|Elvis demonstrating the art of brooding|
I recall a non-musician friend telling me once that musicians are lucky because we regularly experience completion of our "projects". Well, maybe so, and while there's no denying the fact that it's a relief to finish the final performance, it's still disappointing to have all of the excitement come to an end. Perhaps I'll be able to cheer myself up by reviewing my Dead Elvis experience....
Memorize first; practice laterIn an earlier post I explained the unusual process I used for memorizing and practicing Dead Elvis, and I promised to report on the results after the fact. I'm pleased to say that my experiment was successful. Not once did I experience even a hint of a memory slip, and I will definitely use this method the next time I memorize.
This new method was simple. I just memorized the piece first, before I could even play it accurately. Then I learned Dead Elvis without using the printed music. I never looked at the music again once I had it memorized. (That's only a slight exaggeration. In truth I did actually glance at the score a couple of times to be sure that I hadn't overlooked any details.)
I constantly checked my memorization by playing along with various YouTube recordings and also with the definitive recording featuring David Zinman conducting the London Sinfonietta with Charles Ullery as bassoon soloist. (The album is available on iTunes for $9.99.)
|Michael Daugherty's American Icons|
In the past my approach was pretty much the opposite - I'd learn the concerto, wood-shedding the difficult passages, working out phrasing, breathing and musical ideas, before adding the icing on the cake - the memorization. I used to think that approach made sense because much of the memorization happened on its own as a result of time spent practicing.
However, my new method worked better, probably because a lot more time was spent playing from memory. I'm pretty sure that working on Dead Elvis without music caused me to use parts of my brain which are not normally activated. The visual aspect was missing this time, whereas normally the visual component is paramount.
To memorize or not to memorizeWind players are not "brought up" memorizing their music the way that string players, pianists and singers are. Traditionally, wind players are not really expected to memorize concertos, and it's quite rare for wind players to memorize contemporary works. But I chose to memorize Dead Elvis because I knew it would help me feel as though I'd left no stone unturned in my preparation, and I thought that would ultimately contribute to my performance. Freedom from the printed page appealed to me.
The Elvis reedIn my experience, it was necessary to make lots and LOTS of reeds for Dead Elvis. The Dead Elvis reed had to be a one-in-a-million reed which could do anything: fast, slow, loud, high, low, double-tongued. Over the past 6 months I carefully set aside any reed showing Elvis potential. In a broad sense, that meant that I set aside any reed which played well in the extreme high range. More specifically, it meant that I was looking for a reed that would clearly and reliably articulate a high D# (4th line treble clef) without "cacking". (For anyone who doesn't know what cacking is, it's defined in Webster's dictionary as "a distinctive noise sounding like a hoarse duck in distress which can only be produced by a bassoonist failing to hit a high note".)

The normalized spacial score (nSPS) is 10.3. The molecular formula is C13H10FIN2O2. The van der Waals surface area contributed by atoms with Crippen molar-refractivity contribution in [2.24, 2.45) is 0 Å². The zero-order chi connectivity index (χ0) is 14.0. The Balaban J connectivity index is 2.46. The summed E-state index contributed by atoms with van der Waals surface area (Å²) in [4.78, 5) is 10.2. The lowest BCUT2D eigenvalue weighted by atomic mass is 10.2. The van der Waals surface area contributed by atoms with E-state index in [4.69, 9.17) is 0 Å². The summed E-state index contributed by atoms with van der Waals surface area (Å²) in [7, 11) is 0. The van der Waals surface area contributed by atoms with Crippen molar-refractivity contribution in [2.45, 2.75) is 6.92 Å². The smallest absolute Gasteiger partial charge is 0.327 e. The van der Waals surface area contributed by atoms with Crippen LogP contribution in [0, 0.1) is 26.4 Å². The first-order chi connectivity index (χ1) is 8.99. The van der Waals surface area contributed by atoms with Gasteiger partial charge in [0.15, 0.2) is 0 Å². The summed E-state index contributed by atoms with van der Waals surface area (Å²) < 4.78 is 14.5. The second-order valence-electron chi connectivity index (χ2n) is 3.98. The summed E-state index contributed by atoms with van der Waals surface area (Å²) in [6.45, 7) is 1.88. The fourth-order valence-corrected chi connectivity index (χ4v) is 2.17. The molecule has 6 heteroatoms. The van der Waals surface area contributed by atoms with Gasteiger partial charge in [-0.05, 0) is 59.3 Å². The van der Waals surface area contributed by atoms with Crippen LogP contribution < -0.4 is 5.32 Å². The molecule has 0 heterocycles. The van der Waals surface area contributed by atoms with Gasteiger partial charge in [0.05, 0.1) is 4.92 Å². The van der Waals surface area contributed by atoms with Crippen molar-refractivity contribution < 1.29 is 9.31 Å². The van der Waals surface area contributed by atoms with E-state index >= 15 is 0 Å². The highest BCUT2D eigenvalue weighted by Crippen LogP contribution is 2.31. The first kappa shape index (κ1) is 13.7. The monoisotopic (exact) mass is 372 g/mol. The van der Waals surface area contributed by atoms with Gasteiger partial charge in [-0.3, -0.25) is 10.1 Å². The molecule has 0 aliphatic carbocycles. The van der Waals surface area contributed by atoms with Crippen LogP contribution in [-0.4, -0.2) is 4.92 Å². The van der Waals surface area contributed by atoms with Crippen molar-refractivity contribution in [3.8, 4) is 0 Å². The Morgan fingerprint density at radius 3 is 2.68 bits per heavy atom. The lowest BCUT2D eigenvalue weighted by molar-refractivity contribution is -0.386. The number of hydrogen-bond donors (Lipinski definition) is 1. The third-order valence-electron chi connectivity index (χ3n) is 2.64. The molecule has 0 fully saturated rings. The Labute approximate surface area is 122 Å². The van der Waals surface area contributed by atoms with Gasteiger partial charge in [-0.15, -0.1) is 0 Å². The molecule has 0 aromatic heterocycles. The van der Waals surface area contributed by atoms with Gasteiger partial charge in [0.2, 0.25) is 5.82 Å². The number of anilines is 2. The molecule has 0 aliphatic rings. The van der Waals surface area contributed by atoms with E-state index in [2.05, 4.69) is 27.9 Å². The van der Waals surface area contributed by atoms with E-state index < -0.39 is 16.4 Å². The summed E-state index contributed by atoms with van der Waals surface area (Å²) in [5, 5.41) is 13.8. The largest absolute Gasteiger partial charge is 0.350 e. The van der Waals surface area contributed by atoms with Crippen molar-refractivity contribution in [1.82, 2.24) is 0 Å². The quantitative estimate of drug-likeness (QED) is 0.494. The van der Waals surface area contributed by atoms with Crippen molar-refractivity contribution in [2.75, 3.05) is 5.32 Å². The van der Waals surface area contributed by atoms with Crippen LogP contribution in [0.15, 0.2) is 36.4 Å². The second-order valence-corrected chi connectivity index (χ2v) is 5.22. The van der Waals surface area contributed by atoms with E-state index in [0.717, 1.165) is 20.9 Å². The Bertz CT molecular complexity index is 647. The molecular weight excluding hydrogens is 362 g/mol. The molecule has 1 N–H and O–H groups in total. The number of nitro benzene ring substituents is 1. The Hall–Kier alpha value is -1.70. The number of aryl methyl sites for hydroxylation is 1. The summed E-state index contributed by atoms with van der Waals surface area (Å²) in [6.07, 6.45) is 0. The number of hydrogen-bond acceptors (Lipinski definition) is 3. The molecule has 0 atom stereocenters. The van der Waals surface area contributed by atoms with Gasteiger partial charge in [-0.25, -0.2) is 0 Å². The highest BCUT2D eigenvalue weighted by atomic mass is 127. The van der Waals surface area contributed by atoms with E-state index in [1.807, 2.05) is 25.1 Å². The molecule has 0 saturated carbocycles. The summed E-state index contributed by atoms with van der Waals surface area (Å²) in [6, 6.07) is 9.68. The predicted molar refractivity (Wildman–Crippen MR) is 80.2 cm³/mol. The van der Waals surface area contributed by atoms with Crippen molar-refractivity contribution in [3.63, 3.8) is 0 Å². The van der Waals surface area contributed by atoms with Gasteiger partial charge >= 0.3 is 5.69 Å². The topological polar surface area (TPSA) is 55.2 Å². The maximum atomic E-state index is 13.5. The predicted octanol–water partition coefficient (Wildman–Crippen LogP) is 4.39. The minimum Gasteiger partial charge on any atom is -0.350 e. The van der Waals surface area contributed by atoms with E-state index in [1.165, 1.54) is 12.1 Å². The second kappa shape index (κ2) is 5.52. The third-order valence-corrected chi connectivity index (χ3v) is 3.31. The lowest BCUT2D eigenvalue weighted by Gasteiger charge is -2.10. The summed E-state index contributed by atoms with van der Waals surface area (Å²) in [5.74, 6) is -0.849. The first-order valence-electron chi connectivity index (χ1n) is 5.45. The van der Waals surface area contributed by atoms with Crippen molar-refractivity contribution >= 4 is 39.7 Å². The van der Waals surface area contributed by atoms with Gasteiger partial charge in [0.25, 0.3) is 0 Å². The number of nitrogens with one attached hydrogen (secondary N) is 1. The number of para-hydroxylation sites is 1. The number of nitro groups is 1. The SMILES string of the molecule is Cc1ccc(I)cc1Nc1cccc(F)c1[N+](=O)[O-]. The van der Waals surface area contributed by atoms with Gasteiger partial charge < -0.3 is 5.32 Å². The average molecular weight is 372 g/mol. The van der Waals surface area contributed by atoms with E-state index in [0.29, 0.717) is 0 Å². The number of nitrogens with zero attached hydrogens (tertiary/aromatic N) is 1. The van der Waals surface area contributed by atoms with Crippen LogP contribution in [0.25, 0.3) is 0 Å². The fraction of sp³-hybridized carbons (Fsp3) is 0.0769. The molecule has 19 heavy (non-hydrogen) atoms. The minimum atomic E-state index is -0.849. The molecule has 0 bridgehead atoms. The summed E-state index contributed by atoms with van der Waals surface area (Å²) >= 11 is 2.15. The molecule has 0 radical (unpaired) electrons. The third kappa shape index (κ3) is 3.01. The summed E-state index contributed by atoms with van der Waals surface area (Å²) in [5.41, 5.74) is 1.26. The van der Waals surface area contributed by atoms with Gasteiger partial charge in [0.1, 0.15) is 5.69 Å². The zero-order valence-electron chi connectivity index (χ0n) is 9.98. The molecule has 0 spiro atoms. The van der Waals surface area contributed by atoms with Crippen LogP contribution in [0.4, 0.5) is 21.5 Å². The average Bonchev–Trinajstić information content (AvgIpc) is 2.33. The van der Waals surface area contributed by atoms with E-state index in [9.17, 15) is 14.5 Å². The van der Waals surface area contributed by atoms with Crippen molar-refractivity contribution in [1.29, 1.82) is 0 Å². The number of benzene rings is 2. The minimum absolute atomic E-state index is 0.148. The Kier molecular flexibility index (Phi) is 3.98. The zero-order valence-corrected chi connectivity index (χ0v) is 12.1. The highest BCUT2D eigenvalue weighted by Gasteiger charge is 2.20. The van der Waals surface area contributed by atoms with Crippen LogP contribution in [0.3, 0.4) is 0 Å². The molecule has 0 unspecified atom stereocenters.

This may seem a bit over-the-top, but I wore my Elvis costume for the rehearsals with the orchestra. The costume changed the experience in several ways. The bassoon got caught in the costume a couple of times and I nearly tripped over the large bell bottoms..The synthetic material of the costume was also really hot, and I had to get used to that. The wig was hot (temperature-wise) also, and I wore the wig and sunglasses during rehearsals so that I had a chance to get used to the whole package. The sunglasses were very dark and I couldn't see much. That exacerbated the challenge of traveling to and fro on the stage while playing! There was some concern that I might end up falling off the stage.
I knew that Elvis never, ever performed in sunglasses, so I wasn't originally intending to wear the Elvis sunglasses that some bassoonists on YouTube are wearing. But then our principal violist said something to me which made sense. He said it was great that I was aiming to be true to Elvis, but maybe from the perspective of the audience, sunglasses would add to the overall effect. In fact, he offered to loan me a pair of Elvis sunglasses. He brought them to the next day's rehearsal, and it was obvious that he was right. I looked more like Elvis with the sunglasses.
As I mentioned in one of my previous posts, I researched Elvis very thoroughly by reading many of his biographies, watching videos of his performances and listening to his recordings. Truth be known, I became a bona fide Elvis fan. His rhythm was amazing, vibrato perfectly controlled, style captivating, lyricism just right. Had his career been managed differently, perhaps the world could have had the chance to truly appreciate the enormity of his talent. He loved classical music, including opera. At times he sounded like a great operatic tenor or baritone.